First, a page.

The Monsters Within, Technical Notes

Evil Pumpkin (4)
We try to deny it, but we all have monsters within us. They seethe just below the surface, all fangs and teeth and incorporeal rage. We glimpse them when we turn away from mirrors, out of the corners of our eyes. We feel them when we look at a beloved friend lying asleep and some part of us, some dark, hungry part of us that cannot be tamed, feels the urge to do something terrible. It is not enough to acknowledge these monsters. We must understand them, lest they control us, urge us into actions as horrific as they are sublime.

This understanding is my great endeavor, and it is through this work that I have discovered these truths that I am about to unveil. These monsters are not nameless, nor or they formless. Once the light of rigorous scrutiny is shined upon them, they are all too familiar. We each are made up of not one monster, but three.

Specifically, we each have within us the following:

  1. A zombie
  2. A ghost
  3. A lycanthrope

Before I go into detail, a note on my qualifications. Firstly, I was born on October 27th, which was the date of the original Halloween (probably) back when it was a pre-Indoeuropean festival honoring Dark Cthonia, Lord of Horror Stories. It’s important to note that the reason their god of evil and fright was the god of stories, because unlike their descendants, these peoples weren’t dumb enough to think that shit was real. Also I made up the name Cthonia because records from that period are sketchy, but I think it sounds pretty call.

In addition to the birthday thing, I’ve read a lot of urban fantasy. Also my wife has read even more of it (all of it? nearly), and she’s told me about a lot of it in pretty good detail.

Okay, back to the theory. We are all made up of a zombie, a ghost, and a lycanthrope, and these three factors explain everything about us. Well, okay, they don’t explain everything about why we decide to become plumbers or why we like black olives. But they describe everything about how we manifest as monsters. Let us address each one briefly.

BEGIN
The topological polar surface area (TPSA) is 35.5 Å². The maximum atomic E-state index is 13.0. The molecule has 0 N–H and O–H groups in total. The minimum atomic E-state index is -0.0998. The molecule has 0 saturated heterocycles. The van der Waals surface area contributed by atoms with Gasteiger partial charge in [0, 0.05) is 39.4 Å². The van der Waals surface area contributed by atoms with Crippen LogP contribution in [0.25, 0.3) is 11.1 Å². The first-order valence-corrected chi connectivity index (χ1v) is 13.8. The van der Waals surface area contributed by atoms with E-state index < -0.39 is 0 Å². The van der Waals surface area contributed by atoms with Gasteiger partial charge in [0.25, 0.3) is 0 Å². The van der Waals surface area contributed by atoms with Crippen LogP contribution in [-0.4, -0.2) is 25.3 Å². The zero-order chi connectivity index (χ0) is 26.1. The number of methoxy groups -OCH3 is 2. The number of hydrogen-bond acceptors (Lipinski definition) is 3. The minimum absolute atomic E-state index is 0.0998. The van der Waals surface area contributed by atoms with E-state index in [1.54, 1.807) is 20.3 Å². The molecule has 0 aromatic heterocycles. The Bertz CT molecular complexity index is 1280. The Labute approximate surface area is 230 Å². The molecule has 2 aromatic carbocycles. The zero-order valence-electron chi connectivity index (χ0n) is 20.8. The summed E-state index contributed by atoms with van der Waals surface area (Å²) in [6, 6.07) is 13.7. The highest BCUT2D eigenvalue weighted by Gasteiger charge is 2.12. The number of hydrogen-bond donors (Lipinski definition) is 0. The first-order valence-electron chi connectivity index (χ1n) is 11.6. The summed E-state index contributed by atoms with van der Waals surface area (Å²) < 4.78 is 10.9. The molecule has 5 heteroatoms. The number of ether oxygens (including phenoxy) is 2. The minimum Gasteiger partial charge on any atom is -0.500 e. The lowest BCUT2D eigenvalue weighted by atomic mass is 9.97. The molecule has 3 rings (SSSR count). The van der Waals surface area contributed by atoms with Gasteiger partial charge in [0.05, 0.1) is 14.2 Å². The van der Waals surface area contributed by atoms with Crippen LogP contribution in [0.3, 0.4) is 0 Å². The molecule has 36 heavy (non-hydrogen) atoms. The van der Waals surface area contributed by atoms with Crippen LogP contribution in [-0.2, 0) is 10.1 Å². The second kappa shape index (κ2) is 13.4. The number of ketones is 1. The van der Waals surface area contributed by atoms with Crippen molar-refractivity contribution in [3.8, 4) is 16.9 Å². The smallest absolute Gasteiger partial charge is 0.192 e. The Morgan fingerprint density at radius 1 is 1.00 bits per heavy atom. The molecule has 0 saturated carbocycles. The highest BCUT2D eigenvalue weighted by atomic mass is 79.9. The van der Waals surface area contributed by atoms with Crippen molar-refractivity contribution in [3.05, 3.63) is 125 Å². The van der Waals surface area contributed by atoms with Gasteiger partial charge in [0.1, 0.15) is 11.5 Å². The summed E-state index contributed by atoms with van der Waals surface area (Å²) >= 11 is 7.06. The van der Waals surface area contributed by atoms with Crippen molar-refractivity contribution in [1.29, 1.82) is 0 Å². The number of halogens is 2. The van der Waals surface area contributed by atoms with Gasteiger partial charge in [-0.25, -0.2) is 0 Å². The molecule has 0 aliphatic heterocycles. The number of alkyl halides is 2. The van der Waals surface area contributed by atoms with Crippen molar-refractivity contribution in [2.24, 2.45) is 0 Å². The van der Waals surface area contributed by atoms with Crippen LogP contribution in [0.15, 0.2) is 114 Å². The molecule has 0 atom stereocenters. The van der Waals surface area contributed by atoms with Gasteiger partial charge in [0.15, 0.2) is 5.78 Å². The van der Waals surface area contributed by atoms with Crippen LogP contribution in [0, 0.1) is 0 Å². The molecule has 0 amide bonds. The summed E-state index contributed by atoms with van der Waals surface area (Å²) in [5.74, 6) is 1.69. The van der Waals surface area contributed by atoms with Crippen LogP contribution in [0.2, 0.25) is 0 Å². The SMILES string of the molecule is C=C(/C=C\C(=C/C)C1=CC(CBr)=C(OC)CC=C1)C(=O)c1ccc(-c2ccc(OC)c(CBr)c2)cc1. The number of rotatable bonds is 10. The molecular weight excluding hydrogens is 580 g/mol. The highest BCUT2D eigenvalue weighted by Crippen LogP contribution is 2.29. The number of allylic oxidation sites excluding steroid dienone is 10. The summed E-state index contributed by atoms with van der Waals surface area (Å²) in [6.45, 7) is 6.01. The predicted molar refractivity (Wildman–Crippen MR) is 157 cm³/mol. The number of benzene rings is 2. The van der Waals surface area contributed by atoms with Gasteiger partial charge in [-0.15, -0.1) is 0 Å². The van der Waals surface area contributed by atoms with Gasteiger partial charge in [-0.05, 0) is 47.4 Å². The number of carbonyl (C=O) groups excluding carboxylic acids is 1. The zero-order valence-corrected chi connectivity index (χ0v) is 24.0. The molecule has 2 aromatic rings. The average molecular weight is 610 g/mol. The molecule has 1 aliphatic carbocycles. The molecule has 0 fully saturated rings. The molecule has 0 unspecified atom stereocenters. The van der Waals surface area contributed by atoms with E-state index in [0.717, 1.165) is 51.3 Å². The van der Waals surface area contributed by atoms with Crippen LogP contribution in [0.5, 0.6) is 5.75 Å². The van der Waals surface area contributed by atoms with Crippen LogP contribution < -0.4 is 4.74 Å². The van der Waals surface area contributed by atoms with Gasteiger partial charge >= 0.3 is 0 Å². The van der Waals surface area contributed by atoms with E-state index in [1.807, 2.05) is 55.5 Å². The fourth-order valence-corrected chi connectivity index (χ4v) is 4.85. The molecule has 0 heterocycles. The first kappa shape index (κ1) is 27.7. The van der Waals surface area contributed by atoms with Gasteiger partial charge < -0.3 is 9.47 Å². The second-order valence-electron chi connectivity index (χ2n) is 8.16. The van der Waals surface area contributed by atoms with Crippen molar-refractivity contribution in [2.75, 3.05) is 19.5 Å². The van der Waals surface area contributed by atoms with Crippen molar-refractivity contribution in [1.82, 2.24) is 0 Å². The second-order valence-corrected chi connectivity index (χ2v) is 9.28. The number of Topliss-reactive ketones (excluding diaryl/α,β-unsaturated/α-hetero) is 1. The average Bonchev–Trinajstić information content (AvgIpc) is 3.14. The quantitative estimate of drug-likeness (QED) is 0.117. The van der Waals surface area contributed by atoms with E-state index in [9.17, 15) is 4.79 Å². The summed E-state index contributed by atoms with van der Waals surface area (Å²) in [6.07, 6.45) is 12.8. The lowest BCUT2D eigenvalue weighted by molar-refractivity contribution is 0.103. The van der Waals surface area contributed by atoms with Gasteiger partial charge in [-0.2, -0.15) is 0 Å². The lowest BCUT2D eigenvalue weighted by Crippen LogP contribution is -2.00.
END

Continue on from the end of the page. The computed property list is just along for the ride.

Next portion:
The Zombie: Our zombie is our corporeal body. That part of us that is nothing but empty, hungry flesh, seeking to sustain and duplicate our own existence mindless of the costs and the consequences. It also years to improve itself, to regain the intellect it lost when it was a complete entity, but its methods for doing so are as futile as they are useless. The zombie is even unable to recognize that the last sentence is redundant.

The Ghost: The ghost inside of us is our spirit, and our mind. The ghost allows us to think and function as intelligent beings, but it is shackled by its attachments. The emotional urges that make up so much of thought are present in the ghost, but it is lacking both the neurochemical factors that originally produced those urges and also the corporeality to act upon them.Thus, the ghost can think and feel but by itself it cannot change.

The Lycanthrope: The lycanthrope is the most rarefied of our monsters, but perhaps also the most important. The lycanthrope is the living principle. It is the spark of life that turns the lifeless zombie and the bodiless ghost into breathing, bleeding humans. It is also what lets us grow and change. But it also encompasses our rage, our passion, and the extremes of our emotions. NOTE: the lycanthrope was originally the werewolf, but the source material has taught me that maybe not everyone is a werewolf. Some people are turtles and probably also other things.

In a normal person, all three of these monsters are present and in balance. Strange things happen when you remove them.